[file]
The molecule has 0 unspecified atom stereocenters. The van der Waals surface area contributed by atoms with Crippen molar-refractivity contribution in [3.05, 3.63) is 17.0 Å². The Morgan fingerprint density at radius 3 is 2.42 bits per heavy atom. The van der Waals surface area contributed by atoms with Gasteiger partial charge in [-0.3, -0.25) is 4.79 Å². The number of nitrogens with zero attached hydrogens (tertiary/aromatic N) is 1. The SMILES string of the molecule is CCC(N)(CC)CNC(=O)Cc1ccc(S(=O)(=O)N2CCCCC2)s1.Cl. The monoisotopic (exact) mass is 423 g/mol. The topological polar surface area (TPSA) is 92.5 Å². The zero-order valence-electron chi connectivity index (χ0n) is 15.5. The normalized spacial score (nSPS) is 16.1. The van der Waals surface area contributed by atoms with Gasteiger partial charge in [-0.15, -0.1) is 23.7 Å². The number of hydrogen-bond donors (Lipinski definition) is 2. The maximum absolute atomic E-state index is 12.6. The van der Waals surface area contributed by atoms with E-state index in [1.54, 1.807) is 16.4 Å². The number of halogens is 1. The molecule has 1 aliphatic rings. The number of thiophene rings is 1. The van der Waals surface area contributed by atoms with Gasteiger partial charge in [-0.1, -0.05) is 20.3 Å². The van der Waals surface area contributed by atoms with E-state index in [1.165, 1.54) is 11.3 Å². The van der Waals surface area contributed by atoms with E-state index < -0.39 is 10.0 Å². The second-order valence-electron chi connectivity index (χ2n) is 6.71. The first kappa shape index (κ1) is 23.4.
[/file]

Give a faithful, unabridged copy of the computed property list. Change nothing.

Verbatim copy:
The molecule has 0 unspecified atom stereocenters. The van der Waals surface area contributed by atoms with Crippen molar-refractivity contribution in [3.05, 3.63) is 17.0 Å². The Morgan fingerprint density at radius 3 is 2.42 bits per heavy atom. The van der Waals surface area contributed by atoms with Gasteiger partial charge in [-0.3, -0.25) is 4.79 Å². The number of nitrogens with zero attached hydrogens (tertiary/aromatic N) is 1. The SMILES string of the molecule is CCC(N)(CC)CNC(=O)Cc1ccc(S(=O)(=O)N2CCCCC2)s1.Cl. The monoisotopic (exact) mass is 423 g/mol. The topological polar surface area (TPSA) is 92.5 Å². The zero-order valence-electron chi connectivity index (χ0n) is 15.5. The normalized spacial score (nSPS) is 16.1. The van der Waals surface area contributed by atoms with Gasteiger partial charge in [-0.15, -0.1) is 23.7 Å². The number of hydrogen-bond donors (Lipinski definition) is 2. The maximum absolute atomic E-state index is 12.6. The van der Waals surface area contributed by atoms with E-state index in [1.54, 1.807) is 16.4 Å². The number of halogens is 1. The molecule has 1 aliphatic rings. The number of thiophene rings is 1. The van der Waals surface area contributed by atoms with Gasteiger partial charge in [-0.1, -0.05) is 20.3 Å². The van der Waals surface area contributed by atoms with E-state index in [1.165, 1.54) is 11.3 Å². The van der Waals surface area contributed by atoms with E-state index < -0.39 is 10.0 Å². The second-order valence-electron chi connectivity index (χ2n) is 6.71. The first kappa shape index (κ1) is 23.4.